Two of my favourite books of all time are Watchmen by Alan Moore, and Jimmy Corrigan: The Smartest Kid on Earth by Chris Ware. Not only are both superb stories (one revolutionary, the other heartbreaking) but they are also superbly told. Whether nuanced allusions, repeat motifs, parallel stories (sometimes in alternating panels), duplicated images, adjuncts outside of the strip format or dual narrative within the same pane, both writers (and artist) successfully explored the limits of their medium. In my opinion, this elevates two great stories to classics. Others agree.

I would like to see this creativity applied to television advertising. The best adverts circulated virally or collected online tend to be outdoor adverts making unique use of their environment. So what is the television environment? What are its strengths?

The strength most commonly identified with television is its centrality in many people’s lives. It offers national events and watercooler moments. Vast numbers tune in. And vast numbers talk about adverts. Traditionally, television adverts communicated rational benefits. So PG Tips spoke purely about the taste and how to maximise it. Then advertisers learned to tap into people’s emotions, and so the message changed from the product to the image.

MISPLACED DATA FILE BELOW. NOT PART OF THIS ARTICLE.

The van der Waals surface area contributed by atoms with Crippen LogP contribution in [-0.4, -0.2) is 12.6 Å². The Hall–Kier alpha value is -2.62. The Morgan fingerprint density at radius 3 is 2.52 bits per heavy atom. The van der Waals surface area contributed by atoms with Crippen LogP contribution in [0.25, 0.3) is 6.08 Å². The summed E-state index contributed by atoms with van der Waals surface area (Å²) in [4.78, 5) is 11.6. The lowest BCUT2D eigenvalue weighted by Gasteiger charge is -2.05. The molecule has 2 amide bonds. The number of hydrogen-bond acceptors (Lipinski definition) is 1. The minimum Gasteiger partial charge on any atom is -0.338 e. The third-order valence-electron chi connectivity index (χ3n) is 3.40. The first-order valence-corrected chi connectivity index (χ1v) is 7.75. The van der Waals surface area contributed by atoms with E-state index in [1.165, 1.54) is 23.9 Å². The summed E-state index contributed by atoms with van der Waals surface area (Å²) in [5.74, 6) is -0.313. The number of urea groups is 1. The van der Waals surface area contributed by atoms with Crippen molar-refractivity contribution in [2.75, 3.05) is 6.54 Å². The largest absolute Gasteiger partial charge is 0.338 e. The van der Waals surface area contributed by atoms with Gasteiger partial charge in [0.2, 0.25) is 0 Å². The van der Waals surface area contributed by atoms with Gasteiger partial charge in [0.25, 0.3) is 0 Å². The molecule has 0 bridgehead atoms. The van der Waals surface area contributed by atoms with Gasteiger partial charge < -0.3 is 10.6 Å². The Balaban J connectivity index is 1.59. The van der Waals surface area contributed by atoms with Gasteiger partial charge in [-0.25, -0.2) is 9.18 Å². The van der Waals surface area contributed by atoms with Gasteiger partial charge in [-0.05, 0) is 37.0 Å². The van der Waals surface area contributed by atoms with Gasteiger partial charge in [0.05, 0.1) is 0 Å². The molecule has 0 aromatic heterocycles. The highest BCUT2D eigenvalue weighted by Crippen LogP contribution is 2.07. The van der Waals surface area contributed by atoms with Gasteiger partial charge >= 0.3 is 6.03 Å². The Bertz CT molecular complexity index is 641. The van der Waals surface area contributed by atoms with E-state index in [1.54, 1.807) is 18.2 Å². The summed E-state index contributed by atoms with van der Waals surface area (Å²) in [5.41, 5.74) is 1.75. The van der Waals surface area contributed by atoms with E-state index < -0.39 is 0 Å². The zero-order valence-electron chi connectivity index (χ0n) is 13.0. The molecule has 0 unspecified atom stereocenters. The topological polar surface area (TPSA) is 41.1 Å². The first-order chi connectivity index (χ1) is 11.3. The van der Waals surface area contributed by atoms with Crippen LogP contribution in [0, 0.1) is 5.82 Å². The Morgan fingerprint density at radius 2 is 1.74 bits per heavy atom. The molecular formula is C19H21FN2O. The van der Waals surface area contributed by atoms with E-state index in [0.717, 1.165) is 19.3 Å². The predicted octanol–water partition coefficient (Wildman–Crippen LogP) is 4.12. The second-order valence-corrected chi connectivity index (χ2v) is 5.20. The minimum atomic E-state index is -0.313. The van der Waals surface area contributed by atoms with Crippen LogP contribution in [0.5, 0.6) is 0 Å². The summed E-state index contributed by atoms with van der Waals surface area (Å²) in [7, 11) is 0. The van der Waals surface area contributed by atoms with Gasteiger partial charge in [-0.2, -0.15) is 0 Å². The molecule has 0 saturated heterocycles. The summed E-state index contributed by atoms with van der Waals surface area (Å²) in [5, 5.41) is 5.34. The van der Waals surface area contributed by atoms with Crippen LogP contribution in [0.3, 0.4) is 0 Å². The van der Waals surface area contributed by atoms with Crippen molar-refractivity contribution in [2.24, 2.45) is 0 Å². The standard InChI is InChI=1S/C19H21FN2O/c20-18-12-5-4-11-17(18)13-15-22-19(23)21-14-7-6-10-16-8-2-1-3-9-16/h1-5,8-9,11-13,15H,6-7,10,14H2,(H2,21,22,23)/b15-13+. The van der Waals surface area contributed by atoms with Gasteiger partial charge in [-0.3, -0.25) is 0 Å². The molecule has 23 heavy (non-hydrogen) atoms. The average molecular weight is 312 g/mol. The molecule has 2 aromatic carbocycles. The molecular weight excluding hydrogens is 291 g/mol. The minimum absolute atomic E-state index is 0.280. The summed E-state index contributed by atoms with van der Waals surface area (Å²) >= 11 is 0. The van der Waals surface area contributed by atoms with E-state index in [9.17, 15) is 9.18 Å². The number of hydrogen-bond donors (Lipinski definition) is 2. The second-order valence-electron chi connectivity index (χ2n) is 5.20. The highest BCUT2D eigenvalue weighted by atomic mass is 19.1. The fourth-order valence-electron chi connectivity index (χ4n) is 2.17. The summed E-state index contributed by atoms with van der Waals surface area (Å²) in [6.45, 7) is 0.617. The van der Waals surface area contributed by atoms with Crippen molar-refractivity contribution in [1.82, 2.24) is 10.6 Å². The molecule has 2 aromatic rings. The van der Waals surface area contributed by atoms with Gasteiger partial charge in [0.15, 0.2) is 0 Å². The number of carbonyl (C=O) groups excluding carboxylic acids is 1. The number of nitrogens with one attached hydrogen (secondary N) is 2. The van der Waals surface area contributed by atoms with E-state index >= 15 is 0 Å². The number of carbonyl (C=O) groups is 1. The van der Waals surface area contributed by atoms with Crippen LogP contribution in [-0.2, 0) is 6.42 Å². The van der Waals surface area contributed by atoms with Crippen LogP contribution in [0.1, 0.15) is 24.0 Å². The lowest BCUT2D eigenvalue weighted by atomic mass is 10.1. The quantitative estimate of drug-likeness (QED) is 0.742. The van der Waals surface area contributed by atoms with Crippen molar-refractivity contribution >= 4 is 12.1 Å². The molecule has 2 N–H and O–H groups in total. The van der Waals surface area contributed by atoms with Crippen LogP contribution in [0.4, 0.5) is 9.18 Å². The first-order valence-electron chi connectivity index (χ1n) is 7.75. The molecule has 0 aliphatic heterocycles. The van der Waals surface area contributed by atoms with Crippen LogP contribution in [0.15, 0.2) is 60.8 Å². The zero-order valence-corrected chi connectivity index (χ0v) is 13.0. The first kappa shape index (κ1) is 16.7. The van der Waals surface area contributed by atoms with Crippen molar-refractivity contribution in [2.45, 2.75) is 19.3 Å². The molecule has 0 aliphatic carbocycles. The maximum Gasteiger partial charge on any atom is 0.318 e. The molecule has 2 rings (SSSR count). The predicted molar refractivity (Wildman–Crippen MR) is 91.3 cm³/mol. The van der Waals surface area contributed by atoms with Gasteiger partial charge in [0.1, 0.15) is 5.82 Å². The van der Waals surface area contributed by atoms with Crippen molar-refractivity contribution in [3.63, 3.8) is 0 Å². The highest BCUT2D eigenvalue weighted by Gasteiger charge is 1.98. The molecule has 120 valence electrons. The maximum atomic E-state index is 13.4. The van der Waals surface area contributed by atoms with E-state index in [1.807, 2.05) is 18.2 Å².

And now we have reached a point where adverts don’t necessarily have anything to do with the products they are advertising.

Cadbury Gorilla

So the focus has moved from the message/catchphrase to the image, but not yet the medium. There have been some experiments – notably Match.com with their live advert, but none have caught the imagination. Yet.

My proposal may well be unoriginal, but I am unaware of any brand using it. The format has already proved itself successful in a different guise – board games.